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SARS: Clinical Trials on Treatment Using a Combination of Traditional Chinese Medicine and Western Medicine
(2004; 194 pages) View the PDF document
Table of Contents
View the documentAcknowledgements
View the documentIntroduction
View the documentReport of the International Expert Meeting to review and analyse clinical reports on combination treatment for SARS
View the documentReport 1: Clinical research on treatment of SARS with integrated Traditional Chinese medicine and Western Medicine
View the documentReport 2: Clinical efficacy of the treatment of SARS with integrated Traditional Chinese medicine and Western medicine: an analysis of 524 cases
View the documentReport 3: Manifestation of symptoms in patients with SARS and analysis of the curative effect of treatment with integrated Traditional Chinese medicine and Western medicine
View the documentReport 4: Clinical study on 103 inpatients undergoing therapy with integrated Traditional Chinese medicine and Western medicine
View the documentReport 5: Clinical observations of 11 patients with SARS treated with Traditional Chinese medicine
View the documentReport 6: Effects of applying integrated therapy with Traditional Chinese medicine and Western medicine on liver and kidney functions in patients with SARS
View the documentReport 7: Clinical research on 63 patients with SARS treated with integrated Traditional Chinese medicine and Western medicine
View the documentReport 8: Influence of integrated therapy with Traditional Chinese medicine and Western medicine on lymphocytes and T-lymphocyte subpopulations of patients with SARS
View the documentReport 9: Analysis of the clinical curative effects on patients with SARS of treatment with Traditional Chinese medicine and Western medicine
View the documentReport 10: Evaluation of clinical curative effects of Traditional Chinese medicine in treatment of patients convalescing from SARS
View the documentReport A: A herbal formula for the prevention of transmission of SARS during the SARS epidemic in Hong Kong Special Administrative Region - a prospective cohort study
View the documentReport B: Effects of Chinese medicine on patients convalescing from SARS in Hong Kong special administrative region - a prospective non-randomized controlled trial
View the documentReport C: Traditional Chinese medicine in the management of patients with SARS in Hong Kong Special Administrative Region - a case-control study of 24 patients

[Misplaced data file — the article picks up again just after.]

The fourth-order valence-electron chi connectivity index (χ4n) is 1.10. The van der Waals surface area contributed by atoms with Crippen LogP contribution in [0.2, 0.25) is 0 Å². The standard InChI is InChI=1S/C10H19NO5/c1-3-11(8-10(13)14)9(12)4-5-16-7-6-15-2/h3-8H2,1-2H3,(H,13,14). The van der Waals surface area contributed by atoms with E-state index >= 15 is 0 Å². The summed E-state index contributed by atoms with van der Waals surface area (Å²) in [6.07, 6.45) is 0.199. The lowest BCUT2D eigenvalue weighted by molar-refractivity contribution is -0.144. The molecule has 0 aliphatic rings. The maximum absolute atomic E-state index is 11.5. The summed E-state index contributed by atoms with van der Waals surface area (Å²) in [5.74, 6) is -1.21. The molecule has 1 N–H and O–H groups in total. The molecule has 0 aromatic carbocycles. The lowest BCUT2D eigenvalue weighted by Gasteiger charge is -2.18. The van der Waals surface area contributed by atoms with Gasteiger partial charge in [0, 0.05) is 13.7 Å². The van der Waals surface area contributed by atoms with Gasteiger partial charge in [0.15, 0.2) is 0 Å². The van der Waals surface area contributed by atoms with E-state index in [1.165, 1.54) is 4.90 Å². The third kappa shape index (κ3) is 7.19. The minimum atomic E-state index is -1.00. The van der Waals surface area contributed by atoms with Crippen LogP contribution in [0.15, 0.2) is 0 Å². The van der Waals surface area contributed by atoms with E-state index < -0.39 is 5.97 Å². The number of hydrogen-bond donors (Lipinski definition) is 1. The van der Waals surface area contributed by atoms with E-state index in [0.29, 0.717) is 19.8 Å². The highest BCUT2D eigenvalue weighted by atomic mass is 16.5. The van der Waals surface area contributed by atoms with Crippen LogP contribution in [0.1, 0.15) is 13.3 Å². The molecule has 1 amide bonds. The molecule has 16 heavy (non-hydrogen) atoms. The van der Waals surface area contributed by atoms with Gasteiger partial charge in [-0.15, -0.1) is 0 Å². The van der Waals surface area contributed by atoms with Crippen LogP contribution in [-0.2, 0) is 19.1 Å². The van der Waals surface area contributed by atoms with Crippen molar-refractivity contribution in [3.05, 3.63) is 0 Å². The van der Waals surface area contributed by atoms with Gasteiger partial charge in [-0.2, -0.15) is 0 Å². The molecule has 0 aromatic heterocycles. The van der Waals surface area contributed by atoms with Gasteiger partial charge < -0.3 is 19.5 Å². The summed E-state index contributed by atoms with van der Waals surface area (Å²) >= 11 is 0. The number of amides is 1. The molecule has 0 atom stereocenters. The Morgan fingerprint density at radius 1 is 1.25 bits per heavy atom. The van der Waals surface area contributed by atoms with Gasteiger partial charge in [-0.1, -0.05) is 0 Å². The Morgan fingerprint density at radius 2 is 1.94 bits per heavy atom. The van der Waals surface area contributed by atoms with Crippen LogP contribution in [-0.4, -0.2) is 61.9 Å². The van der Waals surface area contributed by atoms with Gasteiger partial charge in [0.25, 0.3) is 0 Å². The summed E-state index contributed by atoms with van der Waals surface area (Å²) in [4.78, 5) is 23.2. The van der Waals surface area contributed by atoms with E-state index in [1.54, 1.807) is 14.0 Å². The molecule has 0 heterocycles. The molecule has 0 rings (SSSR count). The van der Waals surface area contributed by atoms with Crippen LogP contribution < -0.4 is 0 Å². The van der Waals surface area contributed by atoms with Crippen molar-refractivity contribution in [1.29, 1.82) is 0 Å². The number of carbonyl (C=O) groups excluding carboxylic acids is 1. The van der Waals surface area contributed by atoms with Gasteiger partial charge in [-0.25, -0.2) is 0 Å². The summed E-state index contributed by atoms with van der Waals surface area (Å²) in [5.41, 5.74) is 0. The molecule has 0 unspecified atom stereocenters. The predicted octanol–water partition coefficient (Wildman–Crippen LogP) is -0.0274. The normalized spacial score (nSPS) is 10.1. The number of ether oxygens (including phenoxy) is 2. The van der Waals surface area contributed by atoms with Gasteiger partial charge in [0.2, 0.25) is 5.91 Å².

View the documentAnnex
 

Report A: A herbal formula for the prevention of transmission of SARS during the SARS epidemic in Hong Kong Special Administrative Region - a prospective cohort study

Leung PC38, Lau TF38, Cheng KF38 and Lam CWK38

38 Institute of Chinese Medicine, The Chinese University of Hong Kong SAR


Abstract. Traditional Chinese medicine (TCM) has a long history of being used to treat respiratory ailments. Many clinicians in China have used TCM to treat SARS patients with favourable outcomes as the symptoms of SARS closely resemble those of wen bing (feverish disease). The use of TCM for the treatment of respiratory illnesses in China has shown promise in the prevention of SARS particularly among high-risk groups SARS attack rates for two cohorts of health care workers from 11 hospitals in Hong Kong SAR, one using a herbal supplement for a 2-week period (n = 1063) and a control cohort comprising all health care workers who did not receive the supplement (n = 36 111) were compared prospectively. Changes in quality of life and influenza-like symptoms of the herbal supplement users were also examined at three time points. Results None of the health care workers who used the supplements subsequently contracted SARS as compared to 0.4% of the health care workers who did not use the supplements (p = 0.014). Improvements in influenza-like symptoms and quality of life measurements were seen among users of the herbal supplements. Fewer than 2% of supplement users reported adverse events and all such events were minor. The results of this pilot study suggest that use of the TCM preparation is a safe, efficacious and affordable SARS prevention measure. The simple, uniform formula might be considered to have violated the fundamental principles of treatment advocated by herbal experts in that only one formula was used. However, its efficacy supports the feasibility of using a uniform formula when facing an urgent need for broad prevention.